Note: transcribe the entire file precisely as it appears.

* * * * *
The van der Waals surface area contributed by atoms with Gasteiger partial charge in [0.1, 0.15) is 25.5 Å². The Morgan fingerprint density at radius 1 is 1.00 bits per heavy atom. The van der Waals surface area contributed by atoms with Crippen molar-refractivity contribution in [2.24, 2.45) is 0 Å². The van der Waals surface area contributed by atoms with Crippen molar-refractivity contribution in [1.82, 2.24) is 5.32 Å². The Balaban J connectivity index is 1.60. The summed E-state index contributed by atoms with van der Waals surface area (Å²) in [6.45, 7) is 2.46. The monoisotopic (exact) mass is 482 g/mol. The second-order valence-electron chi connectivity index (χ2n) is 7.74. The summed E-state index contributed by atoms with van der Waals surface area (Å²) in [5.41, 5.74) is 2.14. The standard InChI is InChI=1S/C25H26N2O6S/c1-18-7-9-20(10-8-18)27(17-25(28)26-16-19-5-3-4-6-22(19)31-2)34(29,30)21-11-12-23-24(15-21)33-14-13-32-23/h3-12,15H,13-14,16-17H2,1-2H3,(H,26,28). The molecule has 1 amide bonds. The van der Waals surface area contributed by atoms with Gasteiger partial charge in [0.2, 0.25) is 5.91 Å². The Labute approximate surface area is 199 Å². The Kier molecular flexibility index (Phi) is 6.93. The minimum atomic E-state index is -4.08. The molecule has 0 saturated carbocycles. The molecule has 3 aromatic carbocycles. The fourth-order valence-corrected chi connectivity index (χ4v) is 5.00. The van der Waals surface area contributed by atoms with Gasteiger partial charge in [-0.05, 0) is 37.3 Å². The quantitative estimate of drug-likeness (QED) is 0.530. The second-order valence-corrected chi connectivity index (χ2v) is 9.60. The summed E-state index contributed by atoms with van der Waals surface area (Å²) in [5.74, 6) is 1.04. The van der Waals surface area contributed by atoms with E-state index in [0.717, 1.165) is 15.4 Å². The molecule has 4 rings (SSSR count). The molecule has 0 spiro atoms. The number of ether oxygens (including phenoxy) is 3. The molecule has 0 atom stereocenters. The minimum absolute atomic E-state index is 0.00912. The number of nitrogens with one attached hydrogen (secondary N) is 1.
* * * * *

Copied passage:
The van der Waals surface area contributed by atoms with Gasteiger partial charge in [0.1, 0.15) is 25.5 Å². The Morgan fingerprint density at radius 1 is 1.00 bits per heavy atom. The van der Waals surface area contributed by atoms with Crippen molar-refractivity contribution in [2.24, 2.45) is 0 Å². The van der Waals surface area contributed by atoms with Crippen molar-refractivity contribution in [1.82, 2.24) is 5.32 Å². The Balaban J connectivity index is 1.60. The summed E-state index contributed by atoms with van der Waals surface area (Å²) in [6.45, 7) is 2.46. The monoisotopic (exact) mass is 482 g/mol. The second-order valence-electron chi connectivity index (χ2n) is 7.74. The summed E-state index contributed by atoms with van der Waals surface area (Å²) in [5.41, 5.74) is 2.14. The standard InChI is InChI=1S/C25H26N2O6S/c1-18-7-9-20(10-8-18)27(17-25(28)26-16-19-5-3-4-6-22(19)31-2)34(29,30)21-11-12-23-24(15-21)33-14-13-32-23/h3-12,15H,13-14,16-17H2,1-2H3,(H,26,28). The molecule has 1 amide bonds. The van der Waals surface area contributed by atoms with Gasteiger partial charge in [0.2, 0.25) is 5.91 Å². The Labute approximate surface area is 199 Å². The Kier molecular flexibility index (Phi) is 6.93. The minimum atomic E-state index is -4.08. The molecule has 0 saturated carbocycles. The molecule has 3 aromatic carbocycles. The fourth-order valence-corrected chi connectivity index (χ4v) is 5.00. The van der Waals surface area contributed by atoms with Gasteiger partial charge in [-0.05, 0) is 37.3 Å². The quantitative estimate of drug-likeness (QED) is 0.530. The second-order valence-corrected chi connectivity index (χ2v) is 9.60. The summed E-state index contributed by atoms with van der Waals surface area (Å²) in [5.74, 6) is 1.04. The van der Waals surface area contributed by atoms with E-state index in [0.717, 1.165) is 15.4 Å². The molecule has 4 rings (SSSR count). The molecule has 0 spiro atoms. The number of ether oxygens (including phenoxy) is 3. The molecule has 0 atom stereocenters. The minimum absolute atomic E-state index is 0.00912. The number of nitrogens with one attached hydrogen (secondary N) is 1.